To vary the pronoun and punctuation, “Age cannot wither him, nor custom stale, his infinite variety.” We are, of course, talking about Our Boy William Shakespeare, although that quote is from his Antony and Cleopatra. Rebels and Misfits Productions gives us their Immersive Theatre Project, Hamlet: See What I See, and in the wonderful Spanish-style building at 3207 Washington. (I remember it as Mosby Publishing, but it turns out it was originally built by an insurance firm.) The interior works well as the castle at Elsinore.
Their interpretation begins with a (real) cocktail party – one needs to enter up some stairs on the east side of the building – and they’re asking for no attendees under 18. To bring in another author of a much later age, this is a moveable feast, requiring the audience, guests at the castle, to follow along with the action, which is based in the lovely central atrium, but moves around.
It’s a fine, feisty cast, headed by a delicious young Hamlet, Brandon Alan Smith. It’s a pleasure to watch him work up close, seemingly unintimidated by a role with such heritage. Kelly Hummert, who’s the artistic director of the group, is Ophelia, mad in love with a guy who seems to have gone mad on her. Kudos, too, to Reginald Pierre, calm and strong as Claudius, Hamlet’s uncle, now stepfather, and Christopher Tipp playing Laertes and doubling on guitar. Speaking of music, there are three performers, actors who are also dancing, Tyler Cheatem, Leif Newberg and Andrea Reed, that lift things up, figuratively as well as literally. Francesca Ferrari carries Gertrude, queen and Hamlet’s widowed mother with dignity and gloom to make us ponder Gertrude’s inner dialogue.
Directed by Melanie Armer, who was among the audience and actors, the show has fine sound from Chad Raines, although since the actors are moving and not miked, it’s sometimes difficult to hear, depending on the space between an actor and a listener. Lovely and innovative lighting from John Eckert adds to the effect of the setting.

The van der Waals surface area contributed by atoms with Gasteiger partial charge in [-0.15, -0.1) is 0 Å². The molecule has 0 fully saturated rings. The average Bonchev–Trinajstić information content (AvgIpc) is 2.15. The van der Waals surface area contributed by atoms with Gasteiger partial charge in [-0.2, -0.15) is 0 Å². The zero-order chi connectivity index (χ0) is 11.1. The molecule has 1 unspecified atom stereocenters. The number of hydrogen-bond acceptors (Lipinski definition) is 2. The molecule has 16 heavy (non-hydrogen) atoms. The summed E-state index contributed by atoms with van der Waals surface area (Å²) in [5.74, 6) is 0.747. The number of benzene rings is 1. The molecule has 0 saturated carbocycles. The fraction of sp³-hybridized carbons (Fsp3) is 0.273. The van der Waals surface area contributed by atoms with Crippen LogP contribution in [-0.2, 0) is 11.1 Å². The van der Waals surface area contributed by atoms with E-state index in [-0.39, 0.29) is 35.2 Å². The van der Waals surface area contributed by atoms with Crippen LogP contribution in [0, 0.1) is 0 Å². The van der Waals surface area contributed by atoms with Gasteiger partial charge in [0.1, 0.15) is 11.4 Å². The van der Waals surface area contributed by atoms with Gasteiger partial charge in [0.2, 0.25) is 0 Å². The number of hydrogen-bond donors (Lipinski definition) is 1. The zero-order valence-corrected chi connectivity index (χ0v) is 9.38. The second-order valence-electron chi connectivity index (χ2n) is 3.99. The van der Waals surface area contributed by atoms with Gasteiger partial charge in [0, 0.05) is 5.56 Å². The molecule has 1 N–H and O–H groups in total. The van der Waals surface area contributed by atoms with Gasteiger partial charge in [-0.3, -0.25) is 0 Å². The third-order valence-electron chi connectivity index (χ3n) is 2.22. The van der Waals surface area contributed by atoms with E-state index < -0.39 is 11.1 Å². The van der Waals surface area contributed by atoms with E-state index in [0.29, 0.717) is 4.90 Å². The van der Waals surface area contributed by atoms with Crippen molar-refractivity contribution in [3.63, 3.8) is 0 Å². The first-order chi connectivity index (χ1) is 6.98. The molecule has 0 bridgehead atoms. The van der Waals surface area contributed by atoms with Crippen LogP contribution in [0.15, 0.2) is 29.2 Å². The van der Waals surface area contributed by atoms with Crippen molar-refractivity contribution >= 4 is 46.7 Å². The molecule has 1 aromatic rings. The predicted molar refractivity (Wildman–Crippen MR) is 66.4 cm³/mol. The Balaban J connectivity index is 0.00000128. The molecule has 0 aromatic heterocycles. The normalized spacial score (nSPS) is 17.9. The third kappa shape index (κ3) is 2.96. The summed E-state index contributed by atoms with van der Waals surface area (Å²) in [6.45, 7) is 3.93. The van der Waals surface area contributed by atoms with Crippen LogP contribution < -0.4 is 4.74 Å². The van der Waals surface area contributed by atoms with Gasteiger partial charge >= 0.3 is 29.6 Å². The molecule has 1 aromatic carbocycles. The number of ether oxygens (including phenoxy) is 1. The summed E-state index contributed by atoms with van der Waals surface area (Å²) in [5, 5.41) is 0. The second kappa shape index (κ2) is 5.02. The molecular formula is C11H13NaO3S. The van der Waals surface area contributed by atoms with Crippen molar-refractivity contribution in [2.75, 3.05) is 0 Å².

Between the philosophy of the presenting group and the realities of the setting, a few explanations are in order. They encourage attendees to “wear festive attire” to the court setting. Just to contrast Hamlet’s Denmark and today’s theatre, the “participatory use of cellular devices is encouraged”, but without video or flash. Both sequins and Instagram were noted on opening night, but there were jeans and sweatshirts, too. The mobility-challenged are presented, unfortunately, with obstacles. Besides those entry stairs, guests – excuse me, the audience – goes up a pair of lovely curved staircases to the balcony surrounding the atrium, and down some stairs, out the front door, around to a side patio and back in the front door. (It’s chilly out there, but the stay isn’t more than five minutes or so.) In addition, there are only a few banquet chairs on the sidelines, and what can be seen and heard from them is very limited. Essentially, attendees need to be prepared to stand the entire evening.
It’s a fascinating presentation, with some good acting and forward thinking. Just understand the physical situation.
Hamlet: See What I See
through November 18
Rebels and Misfits Productions
Barnett on Washington